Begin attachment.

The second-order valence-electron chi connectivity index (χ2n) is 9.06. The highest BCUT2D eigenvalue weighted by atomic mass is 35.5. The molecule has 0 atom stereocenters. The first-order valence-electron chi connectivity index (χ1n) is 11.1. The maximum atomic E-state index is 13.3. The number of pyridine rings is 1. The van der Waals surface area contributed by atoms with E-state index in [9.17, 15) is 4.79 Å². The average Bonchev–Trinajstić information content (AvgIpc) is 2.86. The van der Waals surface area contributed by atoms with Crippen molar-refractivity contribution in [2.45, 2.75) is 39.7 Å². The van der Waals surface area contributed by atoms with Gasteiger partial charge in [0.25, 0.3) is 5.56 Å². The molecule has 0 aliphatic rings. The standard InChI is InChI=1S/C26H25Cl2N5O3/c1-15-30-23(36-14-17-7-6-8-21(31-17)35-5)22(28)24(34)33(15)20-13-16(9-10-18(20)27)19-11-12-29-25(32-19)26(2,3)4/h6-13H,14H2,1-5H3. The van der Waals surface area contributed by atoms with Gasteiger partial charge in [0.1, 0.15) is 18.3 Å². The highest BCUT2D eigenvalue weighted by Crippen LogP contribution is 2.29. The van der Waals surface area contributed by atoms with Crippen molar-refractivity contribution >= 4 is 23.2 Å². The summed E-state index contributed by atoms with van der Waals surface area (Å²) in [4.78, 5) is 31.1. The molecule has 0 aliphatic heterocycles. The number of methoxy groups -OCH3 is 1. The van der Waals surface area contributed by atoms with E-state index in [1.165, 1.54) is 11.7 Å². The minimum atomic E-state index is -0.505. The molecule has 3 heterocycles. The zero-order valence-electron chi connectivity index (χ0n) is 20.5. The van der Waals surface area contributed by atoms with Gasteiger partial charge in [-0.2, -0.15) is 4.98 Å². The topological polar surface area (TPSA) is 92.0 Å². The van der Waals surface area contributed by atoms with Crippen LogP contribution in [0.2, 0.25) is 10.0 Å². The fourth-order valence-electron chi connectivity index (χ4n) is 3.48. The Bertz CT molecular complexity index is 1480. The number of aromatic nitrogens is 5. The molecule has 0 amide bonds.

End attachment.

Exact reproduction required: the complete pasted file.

The second-order valence-electron chi connectivity index (χ2n) is 9.06. The highest BCUT2D eigenvalue weighted by atomic mass is 35.5. The molecule has 0 atom stereocenters. The first-order valence-electron chi connectivity index (χ1n) is 11.1. The maximum atomic E-state index is 13.3. The number of pyridine rings is 1. The van der Waals surface area contributed by atoms with E-state index in [9.17, 15) is 4.79 Å². The average Bonchev–Trinajstić information content (AvgIpc) is 2.86. The van der Waals surface area contributed by atoms with Crippen molar-refractivity contribution in [2.45, 2.75) is 39.7 Å². The van der Waals surface area contributed by atoms with Gasteiger partial charge in [0.25, 0.3) is 5.56 Å². The molecule has 0 aliphatic rings. The standard InChI is InChI=1S/C26H25Cl2N5O3/c1-15-30-23(36-14-17-7-6-8-21(31-17)35-5)22(28)24(34)33(15)20-13-16(9-10-18(20)27)19-11-12-29-25(32-19)26(2,3)4/h6-13H,14H2,1-5H3. The van der Waals surface area contributed by atoms with Gasteiger partial charge in [0.1, 0.15) is 18.3 Å². The highest BCUT2D eigenvalue weighted by Crippen LogP contribution is 2.29. The van der Waals surface area contributed by atoms with Crippen molar-refractivity contribution >= 4 is 23.2 Å². The summed E-state index contributed by atoms with van der Waals surface area (Å²) in [4.78, 5) is 31.1. The molecule has 0 aliphatic heterocycles. The number of methoxy groups -OCH3 is 1. The van der Waals surface area contributed by atoms with E-state index in [1.165, 1.54) is 11.7 Å². The minimum atomic E-state index is -0.505. The molecule has 3 heterocycles. The zero-order valence-electron chi connectivity index (χ0n) is 20.5. The van der Waals surface area contributed by atoms with Gasteiger partial charge in [-0.2, -0.15) is 4.98 Å². The topological polar surface area (TPSA) is 92.0 Å². The van der Waals surface area contributed by atoms with Crippen LogP contribution in [0.2, 0.25) is 10.0 Å². The fourth-order valence-electron chi connectivity index (χ4n) is 3.48. The Bertz CT molecular complexity index is 1480. The number of aromatic nitrogens is 5. The molecule has 0 amide bonds.